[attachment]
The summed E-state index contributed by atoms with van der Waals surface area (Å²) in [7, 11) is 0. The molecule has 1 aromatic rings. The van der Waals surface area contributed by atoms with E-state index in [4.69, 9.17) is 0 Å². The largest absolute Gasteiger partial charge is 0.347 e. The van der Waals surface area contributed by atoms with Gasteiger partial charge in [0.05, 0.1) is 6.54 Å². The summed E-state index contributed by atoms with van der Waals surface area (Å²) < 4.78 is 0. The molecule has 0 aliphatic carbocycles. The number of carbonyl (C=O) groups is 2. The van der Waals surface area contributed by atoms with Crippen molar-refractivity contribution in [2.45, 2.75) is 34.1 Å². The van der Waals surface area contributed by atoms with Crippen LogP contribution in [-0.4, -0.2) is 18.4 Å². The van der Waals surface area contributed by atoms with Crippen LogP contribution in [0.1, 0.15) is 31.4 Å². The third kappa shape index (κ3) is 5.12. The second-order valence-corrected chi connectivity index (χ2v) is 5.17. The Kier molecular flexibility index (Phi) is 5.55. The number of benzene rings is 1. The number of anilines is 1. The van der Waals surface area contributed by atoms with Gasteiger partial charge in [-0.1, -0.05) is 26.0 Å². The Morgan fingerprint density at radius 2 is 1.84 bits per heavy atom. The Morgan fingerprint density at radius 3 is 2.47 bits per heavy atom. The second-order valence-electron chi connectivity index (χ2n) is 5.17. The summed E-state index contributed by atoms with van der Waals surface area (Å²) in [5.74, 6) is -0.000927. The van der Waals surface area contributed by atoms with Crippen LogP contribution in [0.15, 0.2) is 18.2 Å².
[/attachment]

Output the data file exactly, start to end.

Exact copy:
The summed E-state index contributed by atoms with van der Waals surface area (Å²) in [7, 11) is 0. The molecule has 1 aromatic rings. The van der Waals surface area contributed by atoms with E-state index in [4.69, 9.17) is 0 Å². The largest absolute Gasteiger partial charge is 0.347 e. The van der Waals surface area contributed by atoms with Gasteiger partial charge in [0.05, 0.1) is 6.54 Å². The summed E-state index contributed by atoms with van der Waals surface area (Å²) < 4.78 is 0. The molecule has 0 aliphatic carbocycles. The number of carbonyl (C=O) groups is 2. The van der Waals surface area contributed by atoms with Crippen molar-refractivity contribution in [2.45, 2.75) is 34.1 Å². The van der Waals surface area contributed by atoms with Crippen LogP contribution in [-0.4, -0.2) is 18.4 Å². The van der Waals surface area contributed by atoms with Crippen LogP contribution in [0.1, 0.15) is 31.4 Å². The third kappa shape index (κ3) is 5.12. The second-order valence-corrected chi connectivity index (χ2v) is 5.17. The Kier molecular flexibility index (Phi) is 5.55. The number of benzene rings is 1. The number of anilines is 1. The van der Waals surface area contributed by atoms with Gasteiger partial charge in [-0.1, -0.05) is 26.0 Å². The Morgan fingerprint density at radius 2 is 1.84 bits per heavy atom. The Morgan fingerprint density at radius 3 is 2.47 bits per heavy atom. The second-order valence-electron chi connectivity index (χ2n) is 5.17. The summed E-state index contributed by atoms with van der Waals surface area (Å²) in [5.74, 6) is -0.000927. The van der Waals surface area contributed by atoms with Crippen LogP contribution in [0.15, 0.2) is 18.2 Å².